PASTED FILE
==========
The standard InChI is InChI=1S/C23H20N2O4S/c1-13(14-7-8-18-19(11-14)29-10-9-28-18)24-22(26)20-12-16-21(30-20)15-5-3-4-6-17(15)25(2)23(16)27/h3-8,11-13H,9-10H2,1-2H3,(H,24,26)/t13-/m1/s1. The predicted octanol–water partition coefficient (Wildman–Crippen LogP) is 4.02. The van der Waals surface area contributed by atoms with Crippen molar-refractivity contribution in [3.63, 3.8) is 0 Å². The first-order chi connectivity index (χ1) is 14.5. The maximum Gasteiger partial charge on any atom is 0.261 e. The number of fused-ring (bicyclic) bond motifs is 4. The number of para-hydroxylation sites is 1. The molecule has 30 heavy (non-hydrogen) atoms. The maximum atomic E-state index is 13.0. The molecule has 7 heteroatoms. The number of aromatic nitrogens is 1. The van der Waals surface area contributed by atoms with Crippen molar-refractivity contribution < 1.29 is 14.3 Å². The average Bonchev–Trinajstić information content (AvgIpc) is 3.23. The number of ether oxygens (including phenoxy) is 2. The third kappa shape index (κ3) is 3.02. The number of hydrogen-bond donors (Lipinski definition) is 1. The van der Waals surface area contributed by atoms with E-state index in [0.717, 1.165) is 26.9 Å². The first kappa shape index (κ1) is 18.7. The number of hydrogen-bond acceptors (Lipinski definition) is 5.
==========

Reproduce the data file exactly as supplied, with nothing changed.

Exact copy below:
The standard InChI is InChI=1S/C23H20N2O4S/c1-13(14-7-8-18-19(11-14)29-10-9-28-18)24-22(26)20-12-16-21(30-20)15-5-3-4-6-17(15)25(2)23(16)27/h3-8,11-13H,9-10H2,1-2H3,(H,24,26)/t13-/m1/s1. The predicted octanol–water partition coefficient (Wildman–Crippen LogP) is 4.02. The van der Waals surface area contributed by atoms with Crippen molar-refractivity contribution in [3.63, 3.8) is 0 Å². The first-order chi connectivity index (χ1) is 14.5. The maximum Gasteiger partial charge on any atom is 0.261 e. The number of fused-ring (bicyclic) bond motifs is 4. The number of para-hydroxylation sites is 1. The molecule has 30 heavy (non-hydrogen) atoms. The maximum atomic E-state index is 13.0. The molecule has 7 heteroatoms. The number of aromatic nitrogens is 1. The van der Waals surface area contributed by atoms with Crippen molar-refractivity contribution < 1.29 is 14.3 Å². The average Bonchev–Trinajstić information content (AvgIpc) is 3.23. The number of ether oxygens (including phenoxy) is 2. The third kappa shape index (κ3) is 3.02. The number of hydrogen-bond donors (Lipinski definition) is 1. The van der Waals surface area contributed by atoms with E-state index in [0.717, 1.165) is 26.9 Å². The first kappa shape index (κ1) is 18.7. The number of hydrogen-bond acceptors (Lipinski definition) is 5.